Mystery Surrounds Russian Plane Reportedly Blown Up in Belarus

A Russian plane at an airport near Minsk was reportedly attacked by partisans in Belarus in a move one expert told Newsweek will damage the reputation of its authoritarian ruler Alexander Lukashenko as a reliable ally of Vladimir Putin.

Belarusian Hajun, a group that monitors the movement of Russian weapons into Belarus, said in a tweet that residents near the Machulishchy airfield reported hearing explosions at around 9 a.m. on Sunday.

Citing Aliaksandr Azarov, leader of Belarusian anti-government organization BYPOL, Belarusian opposition media outlet Nasha Niva reported that a Russian A-50 surveillance plane had been damaged in the blast.

 Russian A-50
A Russian A-50 plane during the Victory Day parade in Moscow on May 9, 2010. One of the Russian planes was reportedly destroyed by Belarusian partisans on February 26, 2023. ANDREY SMIRNOV/Getty Images

Azarov said that the attack was carried out by Belarusian partisans using two drones as part of BYPOL's so-called "Victory Plan" and that those involved in the alleged act of sabotage were safe.

Belarusian Hajun said that the plane, worth $330 million, had arrived in Belarus on January 3 this year and made 12 flights in 54 days. The aircraft was previously in Belarus on February 24, 2022, the day the full-scale invasion started.

Franak Viacorka, chief political adviser to exiled Belarusian opposition politician Sviatlana Tsikhanouskaya, wrote in a Twitter thread that the front and central parts of the plane, along with the avionics and the radar antenna were damaged.

"This is the most successful diversion since the beginning of 2022," he wrote in the tweet which started in caps with the message "Glory to Belarusian partisans!"

The airfield, located about eight miles from the Belarusian capital, was "being actively used by Russian army for air attacks on Ukraine," Viacorka wrote.

Hanna Liubakova, a Minsk journalist and non-resident fellow at the Atlantic Council think tank said that if Belarusian partisans had attacked the plane, it would present Belarus as "not safe" for the Russian army.

"The planned and successful drone attack as well as serious damage to the only such aircraft in Belarus would cause questions among the Russian command about the Lukashenko regime's ability to take care of Russian military equipment," she told Newsweek. His reputation "as a strongman who is able to keep the country with an iron fist is also injured," she added.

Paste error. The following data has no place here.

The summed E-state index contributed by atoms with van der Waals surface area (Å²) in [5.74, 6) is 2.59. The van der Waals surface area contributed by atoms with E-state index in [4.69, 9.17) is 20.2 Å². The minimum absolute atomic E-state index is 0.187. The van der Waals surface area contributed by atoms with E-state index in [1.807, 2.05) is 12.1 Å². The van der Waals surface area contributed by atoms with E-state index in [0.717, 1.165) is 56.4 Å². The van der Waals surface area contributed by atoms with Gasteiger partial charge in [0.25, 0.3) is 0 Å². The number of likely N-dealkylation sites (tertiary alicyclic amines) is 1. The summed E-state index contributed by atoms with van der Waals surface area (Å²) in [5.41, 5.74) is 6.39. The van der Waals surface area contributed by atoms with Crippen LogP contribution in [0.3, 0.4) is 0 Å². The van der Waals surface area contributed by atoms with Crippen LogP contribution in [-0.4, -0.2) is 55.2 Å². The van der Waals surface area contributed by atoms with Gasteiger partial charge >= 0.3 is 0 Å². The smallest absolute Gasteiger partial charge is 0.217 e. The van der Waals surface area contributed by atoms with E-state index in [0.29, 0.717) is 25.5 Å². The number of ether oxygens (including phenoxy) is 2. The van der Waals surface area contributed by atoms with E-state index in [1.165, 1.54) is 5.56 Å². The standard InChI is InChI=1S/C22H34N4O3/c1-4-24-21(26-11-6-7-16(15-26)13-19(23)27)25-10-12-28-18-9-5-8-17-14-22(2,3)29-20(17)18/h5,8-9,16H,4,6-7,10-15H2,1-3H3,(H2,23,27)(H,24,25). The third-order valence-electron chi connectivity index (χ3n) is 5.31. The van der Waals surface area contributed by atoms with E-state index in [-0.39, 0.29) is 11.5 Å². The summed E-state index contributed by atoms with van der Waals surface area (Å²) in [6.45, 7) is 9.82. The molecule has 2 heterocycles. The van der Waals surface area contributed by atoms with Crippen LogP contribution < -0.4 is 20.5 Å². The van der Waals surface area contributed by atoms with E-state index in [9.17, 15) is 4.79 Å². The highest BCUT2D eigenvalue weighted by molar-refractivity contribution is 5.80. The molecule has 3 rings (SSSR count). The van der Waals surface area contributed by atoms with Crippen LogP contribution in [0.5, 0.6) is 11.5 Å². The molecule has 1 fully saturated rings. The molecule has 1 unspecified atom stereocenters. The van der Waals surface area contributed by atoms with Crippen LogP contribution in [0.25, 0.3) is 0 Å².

Despite repression in the country, there have been at least 80 acts of sabotage in Belarus since the war started, targeting railways as key supply lines for Russian troops.

Liubakova said it wasn't surprising that Russian military bloggers have been accusing Ukraine of conducting the latest attack. "It is more convenient than admitting that groups of Belarusians are against the presence of Russian troops and attacks from Belarus," she said.

"Secondly, it is done to justify the Lukashenko regime's participation in the war against Ukraine," she added.

Lukashenko has so far avoided getting his country more directly involved in Putin's invasion, although Belarusian territory has been used as a staging post for the war.

Experts have dismissed the chances of Belarus joining Russian forces in Ukraine imminently. However, Lukashenko has given mixed messages over his role in the war and is expected to continue allowing Russian forces to use Belarusian territory, while the countries have conducted joint drills.

This month, Lukashenko said he would be "ready to wage war, alongside the Russians" if Belarus came under attack, although such a move would be deeply unpopular in the country and could put the authoritarian leader's regime at risk.

Newsweek has contacted the Russian defense ministry and Belarusian foreign ministry for comment.